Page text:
# The best way to select spatials for removal?

Hi, I'm creating a simple puzzle game where you click on a sphere of  a color and it removes the same colored spheres next to it (think diamond mine) and I'm having some problems generating a list of spheres for removal the code I have at the moment just creates a continuous loop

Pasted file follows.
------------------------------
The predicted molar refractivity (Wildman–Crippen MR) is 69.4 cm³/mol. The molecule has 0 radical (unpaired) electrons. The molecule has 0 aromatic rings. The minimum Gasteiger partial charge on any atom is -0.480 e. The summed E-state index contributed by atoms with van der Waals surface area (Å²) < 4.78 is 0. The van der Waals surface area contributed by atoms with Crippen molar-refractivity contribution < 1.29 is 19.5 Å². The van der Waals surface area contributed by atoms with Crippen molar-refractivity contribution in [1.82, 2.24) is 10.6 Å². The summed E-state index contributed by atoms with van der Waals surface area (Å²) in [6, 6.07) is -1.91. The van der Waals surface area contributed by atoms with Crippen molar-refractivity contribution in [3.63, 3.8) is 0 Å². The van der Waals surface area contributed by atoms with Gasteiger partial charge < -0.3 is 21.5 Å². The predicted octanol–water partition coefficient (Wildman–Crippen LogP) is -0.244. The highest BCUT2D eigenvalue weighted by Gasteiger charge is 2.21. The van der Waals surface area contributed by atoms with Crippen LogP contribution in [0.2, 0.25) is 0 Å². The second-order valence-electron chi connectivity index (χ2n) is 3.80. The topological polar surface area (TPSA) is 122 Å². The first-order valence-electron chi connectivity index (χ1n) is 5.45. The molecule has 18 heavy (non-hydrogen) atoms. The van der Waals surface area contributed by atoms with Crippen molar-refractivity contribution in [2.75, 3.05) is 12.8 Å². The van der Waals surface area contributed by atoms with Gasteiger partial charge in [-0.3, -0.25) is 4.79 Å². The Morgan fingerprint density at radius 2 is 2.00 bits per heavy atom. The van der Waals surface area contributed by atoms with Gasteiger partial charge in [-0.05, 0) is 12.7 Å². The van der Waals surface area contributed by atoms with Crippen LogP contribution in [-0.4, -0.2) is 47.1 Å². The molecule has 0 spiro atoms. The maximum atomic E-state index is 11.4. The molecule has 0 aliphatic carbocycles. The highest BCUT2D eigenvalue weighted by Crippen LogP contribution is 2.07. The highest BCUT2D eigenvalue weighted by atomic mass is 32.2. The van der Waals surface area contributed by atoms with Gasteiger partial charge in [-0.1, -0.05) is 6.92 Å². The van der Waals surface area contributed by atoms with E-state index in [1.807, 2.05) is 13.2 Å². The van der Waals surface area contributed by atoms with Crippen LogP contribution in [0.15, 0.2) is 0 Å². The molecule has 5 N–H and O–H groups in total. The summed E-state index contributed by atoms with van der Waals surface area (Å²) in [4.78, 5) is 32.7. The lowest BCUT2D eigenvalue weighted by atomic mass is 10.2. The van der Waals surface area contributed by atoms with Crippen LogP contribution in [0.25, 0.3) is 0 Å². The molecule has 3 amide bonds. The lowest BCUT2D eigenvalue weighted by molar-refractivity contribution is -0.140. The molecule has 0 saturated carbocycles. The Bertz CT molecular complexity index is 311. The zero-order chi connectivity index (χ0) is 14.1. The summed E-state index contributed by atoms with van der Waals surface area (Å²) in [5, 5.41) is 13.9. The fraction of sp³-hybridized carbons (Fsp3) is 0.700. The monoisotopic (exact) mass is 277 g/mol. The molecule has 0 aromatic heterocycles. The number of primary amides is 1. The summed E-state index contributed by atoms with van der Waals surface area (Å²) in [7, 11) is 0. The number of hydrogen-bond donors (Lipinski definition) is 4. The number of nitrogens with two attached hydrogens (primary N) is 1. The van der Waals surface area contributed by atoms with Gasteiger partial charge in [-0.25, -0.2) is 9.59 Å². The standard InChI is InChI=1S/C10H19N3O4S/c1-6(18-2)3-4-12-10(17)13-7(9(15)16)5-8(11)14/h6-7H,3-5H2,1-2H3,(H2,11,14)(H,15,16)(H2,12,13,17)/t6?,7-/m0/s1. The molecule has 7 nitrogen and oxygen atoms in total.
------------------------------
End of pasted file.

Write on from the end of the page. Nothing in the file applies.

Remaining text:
```             List<Vector3f> ballPicked = Collections.synchronizedList(new ArrayList<Vector3f>());             ballPicked.clear();                         // Check if a ball was clicked             if (pr.getNumber() != 0)             {                 // Get the clicked ball's colour, geometry and position                ballColor = pr.getPickData(0).getTargetMesh().getParentGeom().getRenderState(RenderState.RS_MATERIAL);                ballGeom = pr.getPickData(0).getTargetMesh().getParentGeom();                ballPicked.add(pr.getPickData(0).getTargetMesh().getParentGeom().getLocalTranslation());                // Loop though the ballPicked array                while (ballPicked.listIterator().hasNext() == true) {                   // Set the iterator element to ballOrigin                   Vector3f ballOrigin = ballPicked.listIterator().next();                   if (ballPicked.listIterator().previous() != ballOrigin)                   {                      System.out.println(ballPicked.listIterator().hasNext());                   // Cast ray from picked ball towards positive x                   Ray ballRay1 = new Ray(ballOrigin, new Vector3f(1,0,0));                   // Cast ray from picked ball towards positive y                   Ray ballRay2 = new Ray(ballOrigin, new Vector3f(0,1,0));                   // Cast ray from picked ball towards negative x                   Ray ballRay3 = new Ray(ballOrigin, new Vector3f(-1,0,0));                   // Cast ray from picked ball towards negative y                   Ray ballRay4 = new Ray(ballOrigin, new Vector3f(0,-1,0));                                                 // Find the balls in all four directions                   rootNode.findPick(ballRay1, bpr);                   rootNode.findPick(ballRay2, bpr);                   rootNode.findPick(ballRay3, bpr);                   rootNode.findPick(ballRay4, bpr);                                                   for (int d = 0; d < bpr.getNumber(); d++)                   {                      float distance = bpr.getPickData(d).getDistance();                      if (distance < 96 && distance > 33 && ballColor == bpr.getPickData(d).getTargetMesh().getParentGeom().getRenderState(RenderState.RS_MATERIAL))                      {                            rootNode.detachChild(ballGeom);                            rootNode.detachChild(bpr.getPickData(d).getTargetMesh().getParentGeom());                            ballPicked.add(bpr.getPickData(d).getTargetMesh().getParentGeom().getLocalTranslation());                      }                   }                   bpr.clear();                }             }         }     } ```